postcards

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Art

Patchwork Motifs and Knotted Thread by Francesca Colussi Cramer Add Texture to Vintage Photographs and Postcards

March 27, 2019

Kate Sierzputowski

Italian artist Francesca Colussi Cramer started embroidering patterns and grids onto found photographs four years ago when she discovered a small vintage shop down the street from her house in North Wales. She was enthralled with the nostalgic feel of the store’s old images and postcards, and began adding thread to provide a visual and physical contrast to the original work. Some of her additions are abstract, like images which appear like patchwork quilts, while for others she makes more representational choices by layering the real life hues of a location or person in small bursts of color.

“Adding thread on paper alters an existing surface and creates such a rich texture and contrast with the original image itself,” Cramer tells Colossal. “It’s both visual and tactile, and doing it on paper, instead of fabric, comes with challenges and differences that I find more intriguing every day. It is a sort of conversation with the past in the images, like lifting a layer of dust and letting the color through, adding another chapter.”

Cramer still sources her photographs and postcards from the original shop that sparked the project, while also scouring a monthly vintage fair near her home and searching online on Ebay or Etsy. Cramer sells her embroideries on her online shop. You can view the process behind her works by following her on Instagram. (via Lustik)

 

 

 



Design Illustration

Beautiful Illustrations from DKNG Now Available as Postcards

June 27, 2013

Christopher Jobson

postcard-2

The team over at DKNG (previously) has just released a set of 16 postcards featuring their original illustrations. You can see the rest of the set over on their blog, and pick it up here for just $10. (via omg posters)

 

 



Art

Beyond the Borders of Postage Stamps

January 16, 2012

Christopher Jobson

New York-based artist Molly Rausch paints the extended scenes around the edges of postage stamps, imagining the continued horizons and broader stories told by stamp artwork. Via her website:

Each stamp painting begins with an actual postage stamp that is glued down to the paper. Then Rausch paints around the stamp, extending the scene, with watercolor and gouache. As a result, the paintings are quite small – usually around 3 inches tall. Everything is done freehand with a brush; she does not use pens or pencils. She does not paint on the stamp itself. And she does not research the subject, so the extension is completely invented and should not be tested for accuracy.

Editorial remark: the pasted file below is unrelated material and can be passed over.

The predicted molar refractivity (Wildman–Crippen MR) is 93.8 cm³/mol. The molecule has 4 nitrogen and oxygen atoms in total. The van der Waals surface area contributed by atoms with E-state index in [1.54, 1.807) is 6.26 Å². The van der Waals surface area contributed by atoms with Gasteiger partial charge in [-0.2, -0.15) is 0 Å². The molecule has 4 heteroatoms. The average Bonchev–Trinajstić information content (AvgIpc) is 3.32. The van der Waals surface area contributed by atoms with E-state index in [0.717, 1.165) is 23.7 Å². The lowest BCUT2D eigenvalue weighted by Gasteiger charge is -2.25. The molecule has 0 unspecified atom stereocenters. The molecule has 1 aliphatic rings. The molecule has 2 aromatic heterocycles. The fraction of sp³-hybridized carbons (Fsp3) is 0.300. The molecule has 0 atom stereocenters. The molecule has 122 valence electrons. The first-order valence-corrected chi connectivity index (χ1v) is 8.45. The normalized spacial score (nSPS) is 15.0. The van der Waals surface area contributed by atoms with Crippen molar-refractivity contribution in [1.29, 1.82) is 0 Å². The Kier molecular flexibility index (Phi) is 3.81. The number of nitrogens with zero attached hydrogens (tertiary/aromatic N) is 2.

It’s fun to think how many stories a single postage stamp has, the story of the image printed on it, the story of its physical journey through the postal system, and now a third story told though Rausch’s brush strokes. You can see a gallery of many more via her website. Thanks Molly for sharing your work with Colossal.

 

 



Design

Birch Bird Cards

August 24, 2011

Christopher Jobson

Birch Bird Cards are flat-packed postcards made of dyed birch that can be sent in the mail and once opened, assembled into one of these doggone adorable birds. Available in four different colors for $16. (via svpply)

 

 



Design

Tangram States Postcards

May 12, 2011

Christopher Jobson

These Tangram States Postcards by Midnight Umbrella are flippin’ sweet. A pack of 10 full-color, offset printed cards for just $10. (via @thesearethings)

 

 



Design

Magnetic Postcard Calendar

March 6, 2011

Christopher Jobson

The Fridge Postcard is part of a series by Saraferrari Design that explores the function of postcards. In this design a simple red postcard calendar adheres to any metallic object with an accompanying circular magnet that highlights the date. (via notcot)

 

 



Design Food

Chicago restaurant turns their worst Yelp review into a postcard

February 17, 2011

Christopher Jobson

Chicago restaurant Longman & Eagle turned what they refer to as their “favorite Yelp review” into a lovely postcard that’s being distributed at the restaurant. I find it embarrassing that my son who is only three has visited this restaurant twice now, and somehow I have yet to drop in. More via their Facebook page. (via eater)

 

 

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